Joined by his old friend, La Düsseldorf drummer Hans Lampe, along with guitarist Franz Bargmann from the Berlin band Camera, Rother is currently working on new material, as well as playing highlights from Neu! and Harmonia, and he's clearly enjoying the attention.
"It's very important to me to move forward but it's also true that the basic concepts behind Neu! and Harmonia and my early solo stuff, those haven't changed," he says. "So far I haven't experienced that as a burden because I still enjoy playing those tracks. If we talk again in ten years' time, maybe then I will feel differently!"
Once again, Michael Rother is laughing as the rest of the world catches up.
Brilliant moments from Michael Rother's back catalogue.
NEU! HALLOGALLO (Neu!, 1972) - Having scraped together the budget for the record themselves, Neu!'s debut album was finished in just four days. "Producer Conny's Plank was so important to this album. I had a wah-wah and used the feedback I had in the studio which led to these long lines that just kept on going, which could then be faded in and out. Conny turned round the tapes at a certain point and I was totally blown away by the backwards sounds. The beauty of a track like this is in the frailty of it: take away just one element and the whole thing will fall apart. There's only one track [on the album] that has a harmonic change, Weissensee. I remember clearly thinking if it was really necessary to have that change. I juggled with that thought and came to the conclusion that it was."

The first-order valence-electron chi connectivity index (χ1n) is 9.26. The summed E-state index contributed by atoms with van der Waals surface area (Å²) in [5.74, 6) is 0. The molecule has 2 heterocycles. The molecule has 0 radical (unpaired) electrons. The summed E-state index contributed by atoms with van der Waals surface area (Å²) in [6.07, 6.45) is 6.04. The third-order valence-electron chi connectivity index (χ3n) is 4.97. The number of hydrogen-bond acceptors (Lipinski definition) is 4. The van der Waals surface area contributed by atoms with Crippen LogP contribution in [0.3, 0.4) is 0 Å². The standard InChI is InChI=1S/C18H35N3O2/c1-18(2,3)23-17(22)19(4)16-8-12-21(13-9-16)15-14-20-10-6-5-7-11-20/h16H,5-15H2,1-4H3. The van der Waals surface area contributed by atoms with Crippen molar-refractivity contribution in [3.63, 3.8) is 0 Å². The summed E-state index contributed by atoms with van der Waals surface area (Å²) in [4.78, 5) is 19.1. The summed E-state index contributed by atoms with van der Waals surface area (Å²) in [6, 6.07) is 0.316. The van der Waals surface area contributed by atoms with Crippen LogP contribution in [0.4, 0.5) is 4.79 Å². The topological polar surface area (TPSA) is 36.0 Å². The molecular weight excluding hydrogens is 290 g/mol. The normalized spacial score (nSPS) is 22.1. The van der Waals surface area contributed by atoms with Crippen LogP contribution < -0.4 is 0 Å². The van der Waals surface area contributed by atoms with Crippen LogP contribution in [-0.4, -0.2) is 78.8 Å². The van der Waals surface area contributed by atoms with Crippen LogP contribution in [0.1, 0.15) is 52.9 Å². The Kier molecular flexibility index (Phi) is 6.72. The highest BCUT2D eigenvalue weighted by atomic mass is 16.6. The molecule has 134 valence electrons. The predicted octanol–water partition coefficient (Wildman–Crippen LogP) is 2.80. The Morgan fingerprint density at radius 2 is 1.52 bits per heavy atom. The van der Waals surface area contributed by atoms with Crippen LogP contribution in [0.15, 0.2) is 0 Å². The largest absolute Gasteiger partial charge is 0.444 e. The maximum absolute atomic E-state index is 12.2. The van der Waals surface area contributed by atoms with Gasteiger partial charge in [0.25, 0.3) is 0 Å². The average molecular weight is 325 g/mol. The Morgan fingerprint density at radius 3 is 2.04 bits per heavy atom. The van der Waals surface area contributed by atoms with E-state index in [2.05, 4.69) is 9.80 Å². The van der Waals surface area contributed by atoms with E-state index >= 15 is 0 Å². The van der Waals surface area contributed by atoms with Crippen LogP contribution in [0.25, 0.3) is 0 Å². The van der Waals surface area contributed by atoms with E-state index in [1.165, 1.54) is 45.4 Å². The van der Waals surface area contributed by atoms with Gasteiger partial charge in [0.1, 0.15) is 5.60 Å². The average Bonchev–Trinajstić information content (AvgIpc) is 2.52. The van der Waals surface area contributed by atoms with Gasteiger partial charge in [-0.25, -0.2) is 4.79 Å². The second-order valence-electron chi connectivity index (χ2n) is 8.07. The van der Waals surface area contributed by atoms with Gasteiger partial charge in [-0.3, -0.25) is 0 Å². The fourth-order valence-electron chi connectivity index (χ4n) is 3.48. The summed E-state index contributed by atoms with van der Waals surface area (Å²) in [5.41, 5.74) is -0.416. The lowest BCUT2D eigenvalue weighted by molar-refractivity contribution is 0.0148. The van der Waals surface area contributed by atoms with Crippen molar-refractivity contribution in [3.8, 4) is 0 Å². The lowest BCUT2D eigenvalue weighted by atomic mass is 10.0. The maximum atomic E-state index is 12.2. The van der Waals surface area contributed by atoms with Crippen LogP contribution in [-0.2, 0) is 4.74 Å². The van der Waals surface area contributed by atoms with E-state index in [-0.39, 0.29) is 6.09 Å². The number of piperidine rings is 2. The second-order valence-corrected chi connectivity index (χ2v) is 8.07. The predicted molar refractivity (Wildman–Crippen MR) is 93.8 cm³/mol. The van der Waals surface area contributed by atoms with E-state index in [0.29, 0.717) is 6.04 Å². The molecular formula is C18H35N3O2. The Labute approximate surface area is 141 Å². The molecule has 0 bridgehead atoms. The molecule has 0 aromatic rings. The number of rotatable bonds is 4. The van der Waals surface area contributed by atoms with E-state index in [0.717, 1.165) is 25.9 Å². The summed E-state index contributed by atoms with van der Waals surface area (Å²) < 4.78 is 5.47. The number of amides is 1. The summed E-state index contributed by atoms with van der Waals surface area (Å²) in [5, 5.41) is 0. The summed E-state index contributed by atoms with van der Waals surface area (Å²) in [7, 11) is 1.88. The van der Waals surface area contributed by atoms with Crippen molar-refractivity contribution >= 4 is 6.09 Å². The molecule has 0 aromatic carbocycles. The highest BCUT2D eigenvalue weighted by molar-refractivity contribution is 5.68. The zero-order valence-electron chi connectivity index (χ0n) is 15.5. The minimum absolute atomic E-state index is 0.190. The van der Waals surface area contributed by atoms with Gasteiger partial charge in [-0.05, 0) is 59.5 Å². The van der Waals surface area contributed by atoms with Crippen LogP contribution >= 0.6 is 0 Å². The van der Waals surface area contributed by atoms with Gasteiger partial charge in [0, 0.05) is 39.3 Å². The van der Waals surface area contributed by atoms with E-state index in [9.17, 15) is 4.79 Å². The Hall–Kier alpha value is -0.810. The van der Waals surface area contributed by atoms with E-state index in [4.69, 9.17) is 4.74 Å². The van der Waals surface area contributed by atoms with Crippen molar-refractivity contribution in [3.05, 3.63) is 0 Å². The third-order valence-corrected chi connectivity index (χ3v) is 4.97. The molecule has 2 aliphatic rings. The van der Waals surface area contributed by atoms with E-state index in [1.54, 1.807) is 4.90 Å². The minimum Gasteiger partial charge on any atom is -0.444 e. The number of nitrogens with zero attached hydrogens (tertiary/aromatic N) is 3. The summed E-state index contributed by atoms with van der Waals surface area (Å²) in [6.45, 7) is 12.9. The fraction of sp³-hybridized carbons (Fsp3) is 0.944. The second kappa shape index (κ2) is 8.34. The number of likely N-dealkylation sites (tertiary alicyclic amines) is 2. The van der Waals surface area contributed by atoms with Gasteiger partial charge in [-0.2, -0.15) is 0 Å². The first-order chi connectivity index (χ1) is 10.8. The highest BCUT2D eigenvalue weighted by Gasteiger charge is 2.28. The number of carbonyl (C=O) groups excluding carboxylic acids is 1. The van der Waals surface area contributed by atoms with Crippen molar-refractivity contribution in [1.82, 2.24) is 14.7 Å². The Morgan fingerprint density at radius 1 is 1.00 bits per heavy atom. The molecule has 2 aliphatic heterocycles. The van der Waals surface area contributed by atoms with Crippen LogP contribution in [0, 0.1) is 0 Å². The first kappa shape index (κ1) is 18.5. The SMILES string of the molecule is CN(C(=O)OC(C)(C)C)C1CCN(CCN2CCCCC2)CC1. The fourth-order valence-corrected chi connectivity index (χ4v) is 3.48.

HARMONIA MONZA (RAUF UND GUNTER) (Deluxe, 1975) - Rother says he has trouble singling out Harmonia tracks but admits songs like Watussi, Dino and Ohrwurm from the band's first album are among some of his favourites. From Deluxe, he cites Monza (Rauf Und Runter). "It's not very typical of Harmonia but I remember having so much fun recording and mixing it. We were going totally crazy, enjoying ourselves, adding vocals to the drive of the guitar, drums and bass. I know Klaus [Dinger] was a bit upset as he thought it belonged on a Neu! album."
NEU! HERO (Neu! 75, 1975) - On this track, said to have influenced David Bowie, Klaus Dinger, who died in 2008, can be heard propelling the piece with a beat that presages punk, as well as bellowing out the vocals. Of their turbulent and, later, acrimonious relationship, Rother says: "Klaus was such an amazing artist. He was also a very difficult person and became more difficult over the years. I sometimes read what's been written about us and people imagine that when Klaus and I worked together, we would be fighting all the time. We never fought about the music. Never. Not once. We might have been fighting about the concept or whatever was going on outside the studio but never about the music. I loved his contributions and he loved what I did, and we both knew that the music was the combination of the two of us."
HARMONIA & ENO ALMOST (Tracks And Traces, 1976) - Evoking the idyllic pastoral surroundings in which they worked with Brian Eno, Rother recalls it as a special time. "We were talking, drinking tea, going for walks. Of course, musicians can't stop themselves from making music so then we ended up playing and recording in the studio together. I made a rough mix of everything we'd done, I think more than forty sketches, before Brian left us to go back home. Some of them were only a few seconds long - just somebody starting with one sound and the others listening and joining in. That was a very relaxed way of doing things and the opposite of how things were in Neu!."